Emmitsburg’s Gem Theater

Emmitsburg’s lone theater, which was located at 125 West Main Street, provided not only theatrical entertainment to the community but also hosted social events and fundraisers.

The earliest mention of Emmitsburg’s Gem Theater appeared in the November 1933 edition of The (Hanover) Evening Sun, when according to the Sun, “Fire broke out in the projection room of the Gem Theater about 10 o’clock Saturday during the last show,” adding, “The flames caused quite a commotion among those in the theater.”

However, the flames were extinguished by projectionist. Arthur Elder, using an “emergency fire exterminator.”  The newspaper noted that the fire did not cause “much damage.”  The causation of the fire was attributed to “a broken film (that was) ignited by an arc light.”

Beginning in  December 1934, the management of the Gem Theater had initiated an annual tradition by offering local children an opportunity to attend free movies during the Christmas season festivities being held in Emmitsburg.  Specifically, in December1935, the children were treated to a free western, according to The (Hanover) Evening Sun, a luxury for the children whose families were financially caught-up in the Great Depression.

In 1940, the owner/manager of the Gem Theater was identified as having been Harry T. Bollinger. Also in 1940, as the United States slid toward an inescapable collision of nations comprising the Second World War, the Gem Theater focused on local needs, and during July 1940 that a special two-night movie would be shown for the benefit of an Emmitsburg playground, The Sun reported. 

In 1952, The Sun identified a new owner of the Gem as being John G. Miller, who also owned the Taneytown Theater and a soon-to-open “open air” theater at Bridgeport. 

The Gem apparently continued to operate normally until the summer of 1954, which “had been closed most of the summer,” according to The Sun, but before it had reopened, the theater was leased by Miller to Clifford “Kayo” Keilholtz and William Rogers. 

Whatever transpired in the wake of that arrangement, it was not noted that the theater would re-open until November 2, 1955, under the new management of “Mr. and Mrs. Kenneth Clem.” However, The Sun reported that the theater had been upgraded with a new wide-screen, and an enlarged concession stand.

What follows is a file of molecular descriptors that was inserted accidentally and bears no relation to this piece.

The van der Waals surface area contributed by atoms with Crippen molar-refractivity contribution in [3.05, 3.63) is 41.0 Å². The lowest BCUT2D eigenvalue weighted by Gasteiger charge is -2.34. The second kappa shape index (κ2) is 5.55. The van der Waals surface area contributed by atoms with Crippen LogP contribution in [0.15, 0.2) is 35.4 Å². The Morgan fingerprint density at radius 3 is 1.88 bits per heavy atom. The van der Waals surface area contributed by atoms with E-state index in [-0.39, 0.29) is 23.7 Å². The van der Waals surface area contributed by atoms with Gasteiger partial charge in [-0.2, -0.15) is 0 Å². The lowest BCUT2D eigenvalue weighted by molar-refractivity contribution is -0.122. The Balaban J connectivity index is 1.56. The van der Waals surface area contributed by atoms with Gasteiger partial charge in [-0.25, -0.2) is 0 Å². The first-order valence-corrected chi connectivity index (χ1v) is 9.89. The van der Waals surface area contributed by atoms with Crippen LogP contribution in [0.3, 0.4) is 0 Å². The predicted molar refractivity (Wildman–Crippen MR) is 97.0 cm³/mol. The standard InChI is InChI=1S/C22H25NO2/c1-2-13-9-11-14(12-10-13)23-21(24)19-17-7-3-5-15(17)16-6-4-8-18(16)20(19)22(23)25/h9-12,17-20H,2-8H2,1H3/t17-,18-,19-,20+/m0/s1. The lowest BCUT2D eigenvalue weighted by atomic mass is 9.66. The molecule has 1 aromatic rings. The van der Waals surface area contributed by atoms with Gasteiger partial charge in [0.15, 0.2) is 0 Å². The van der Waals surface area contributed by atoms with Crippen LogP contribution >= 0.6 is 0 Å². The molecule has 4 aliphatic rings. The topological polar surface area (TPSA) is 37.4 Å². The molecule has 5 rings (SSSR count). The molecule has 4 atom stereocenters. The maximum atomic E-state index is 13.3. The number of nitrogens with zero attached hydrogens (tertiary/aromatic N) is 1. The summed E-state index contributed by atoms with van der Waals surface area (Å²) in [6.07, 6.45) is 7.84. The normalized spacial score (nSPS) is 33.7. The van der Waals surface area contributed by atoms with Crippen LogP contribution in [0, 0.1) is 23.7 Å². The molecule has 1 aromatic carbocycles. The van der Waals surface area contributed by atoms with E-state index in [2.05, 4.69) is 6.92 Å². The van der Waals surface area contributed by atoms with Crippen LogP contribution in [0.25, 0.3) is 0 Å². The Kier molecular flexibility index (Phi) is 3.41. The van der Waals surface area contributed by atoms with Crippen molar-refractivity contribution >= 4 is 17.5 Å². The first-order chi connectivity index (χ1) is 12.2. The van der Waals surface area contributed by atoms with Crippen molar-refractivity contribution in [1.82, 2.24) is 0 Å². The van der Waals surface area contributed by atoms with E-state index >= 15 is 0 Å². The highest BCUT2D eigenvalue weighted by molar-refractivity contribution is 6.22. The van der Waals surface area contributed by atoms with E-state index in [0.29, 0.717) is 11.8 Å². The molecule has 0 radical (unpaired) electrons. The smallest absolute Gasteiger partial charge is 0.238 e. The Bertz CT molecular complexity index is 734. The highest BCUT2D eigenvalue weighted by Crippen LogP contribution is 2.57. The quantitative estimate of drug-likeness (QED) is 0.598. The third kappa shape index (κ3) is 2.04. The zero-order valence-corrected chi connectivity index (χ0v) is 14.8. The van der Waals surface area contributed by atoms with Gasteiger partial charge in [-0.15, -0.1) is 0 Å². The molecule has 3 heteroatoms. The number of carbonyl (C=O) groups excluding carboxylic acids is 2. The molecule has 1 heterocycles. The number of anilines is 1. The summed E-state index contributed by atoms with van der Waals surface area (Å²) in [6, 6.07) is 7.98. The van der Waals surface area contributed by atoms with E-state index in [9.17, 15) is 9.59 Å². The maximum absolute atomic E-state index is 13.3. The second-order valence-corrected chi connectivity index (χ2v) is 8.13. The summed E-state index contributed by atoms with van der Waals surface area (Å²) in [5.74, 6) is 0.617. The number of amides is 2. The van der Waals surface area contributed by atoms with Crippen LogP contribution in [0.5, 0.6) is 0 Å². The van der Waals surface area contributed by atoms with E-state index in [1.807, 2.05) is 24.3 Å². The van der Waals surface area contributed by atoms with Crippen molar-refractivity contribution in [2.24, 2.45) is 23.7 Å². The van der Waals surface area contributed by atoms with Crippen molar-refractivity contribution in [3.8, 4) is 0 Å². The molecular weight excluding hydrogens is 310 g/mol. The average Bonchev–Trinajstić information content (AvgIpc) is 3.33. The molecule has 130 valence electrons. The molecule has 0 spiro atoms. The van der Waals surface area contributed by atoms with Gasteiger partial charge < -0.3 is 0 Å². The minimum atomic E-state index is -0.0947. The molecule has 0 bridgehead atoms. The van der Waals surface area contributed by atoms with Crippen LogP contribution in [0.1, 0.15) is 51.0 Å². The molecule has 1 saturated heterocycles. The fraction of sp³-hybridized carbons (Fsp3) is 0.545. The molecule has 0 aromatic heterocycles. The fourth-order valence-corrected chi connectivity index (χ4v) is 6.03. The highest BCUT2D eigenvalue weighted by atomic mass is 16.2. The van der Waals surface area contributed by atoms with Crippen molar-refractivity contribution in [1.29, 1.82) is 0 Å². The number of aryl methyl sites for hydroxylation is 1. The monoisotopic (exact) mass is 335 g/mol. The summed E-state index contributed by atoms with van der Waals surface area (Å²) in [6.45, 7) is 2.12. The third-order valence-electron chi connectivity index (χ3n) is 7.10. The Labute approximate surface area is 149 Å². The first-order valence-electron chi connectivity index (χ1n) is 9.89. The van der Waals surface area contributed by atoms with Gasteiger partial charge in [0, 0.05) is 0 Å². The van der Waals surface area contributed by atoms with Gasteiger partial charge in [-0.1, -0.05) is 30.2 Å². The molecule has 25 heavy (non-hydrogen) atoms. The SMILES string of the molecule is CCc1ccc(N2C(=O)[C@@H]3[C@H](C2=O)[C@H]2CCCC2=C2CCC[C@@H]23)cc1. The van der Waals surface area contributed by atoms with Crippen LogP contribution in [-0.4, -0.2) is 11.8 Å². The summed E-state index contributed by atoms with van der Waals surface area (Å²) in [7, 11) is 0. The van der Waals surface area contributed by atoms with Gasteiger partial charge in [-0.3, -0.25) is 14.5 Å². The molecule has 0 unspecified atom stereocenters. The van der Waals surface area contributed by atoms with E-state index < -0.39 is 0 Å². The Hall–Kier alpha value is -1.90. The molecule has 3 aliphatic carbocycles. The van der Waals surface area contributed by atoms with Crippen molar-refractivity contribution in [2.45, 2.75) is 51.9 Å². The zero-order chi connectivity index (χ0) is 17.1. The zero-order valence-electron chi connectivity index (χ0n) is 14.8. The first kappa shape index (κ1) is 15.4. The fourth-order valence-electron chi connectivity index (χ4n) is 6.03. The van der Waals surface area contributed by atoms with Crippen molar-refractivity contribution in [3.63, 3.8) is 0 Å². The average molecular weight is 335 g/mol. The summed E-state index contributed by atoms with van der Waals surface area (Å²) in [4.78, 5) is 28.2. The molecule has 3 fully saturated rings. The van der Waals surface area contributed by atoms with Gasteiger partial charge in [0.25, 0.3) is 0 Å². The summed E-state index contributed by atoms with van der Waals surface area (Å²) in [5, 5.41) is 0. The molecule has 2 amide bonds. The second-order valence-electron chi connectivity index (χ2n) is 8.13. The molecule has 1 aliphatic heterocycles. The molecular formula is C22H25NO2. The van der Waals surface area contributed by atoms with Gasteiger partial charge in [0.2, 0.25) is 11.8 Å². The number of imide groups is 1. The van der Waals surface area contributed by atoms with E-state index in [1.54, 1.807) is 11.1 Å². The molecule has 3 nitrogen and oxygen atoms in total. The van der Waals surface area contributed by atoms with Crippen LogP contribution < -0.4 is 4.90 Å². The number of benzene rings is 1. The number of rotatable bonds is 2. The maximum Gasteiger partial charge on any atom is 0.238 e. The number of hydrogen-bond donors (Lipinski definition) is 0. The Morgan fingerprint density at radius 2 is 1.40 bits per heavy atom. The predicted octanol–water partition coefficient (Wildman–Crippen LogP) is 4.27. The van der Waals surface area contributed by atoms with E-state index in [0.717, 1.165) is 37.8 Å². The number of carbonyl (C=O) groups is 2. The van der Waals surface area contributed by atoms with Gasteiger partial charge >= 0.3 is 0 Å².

But the end of the Gem was rapidly approaching. The (Frederick) News reported in October 1960 that the Gem Theater, “which has been closed for several years” will reopen on October 21, and is presently now under new management, and that the theater had undergone “extensive remodeling and improvements.” 

By December 1960, the theater reopened under a new name, the “MG Theater,” according to The News. No explanation was provided regarding the change of franchise, but the newly re-dubbed theater was going to continue with the Christmas holiday tradition of free movies for the area children, a tradition which was continued into 1963.

Bruce Hollinger, II, formerly of Emmitsburg, stated that his father was a partner in the theater operation going into the 1960s, during the effort to save the Gem/MG Theater, noting that the effort  was to have been “more of a benefit to the residents, rather than a profit-making endeavor.”

In spite of those efforts, in 1964, the Gem/MG Theater closed its doors forever, and the building was subsequently converted into apartments.

Emmitsburg area resident David Little recalled that, “The (theater seat) cushions were brown and thick, and you walked in aisles (to get to them) , and then to sit, you pushed the back-up, (whereas), nowadays you push the seat down to sit.”

Little and his family lived above the bowling alley at the time when the Gem was still in business and noted that whenever the doors of the theater were opened, “ We could smell the buttered popcorn from across the street.” He said admission for a matinee showing was ten cents. “My mother would give me a quarter for a Saturday afternoon matinee movie, candy, and a coke.”

 The former 125 West Main Street location of the Gem Theater.

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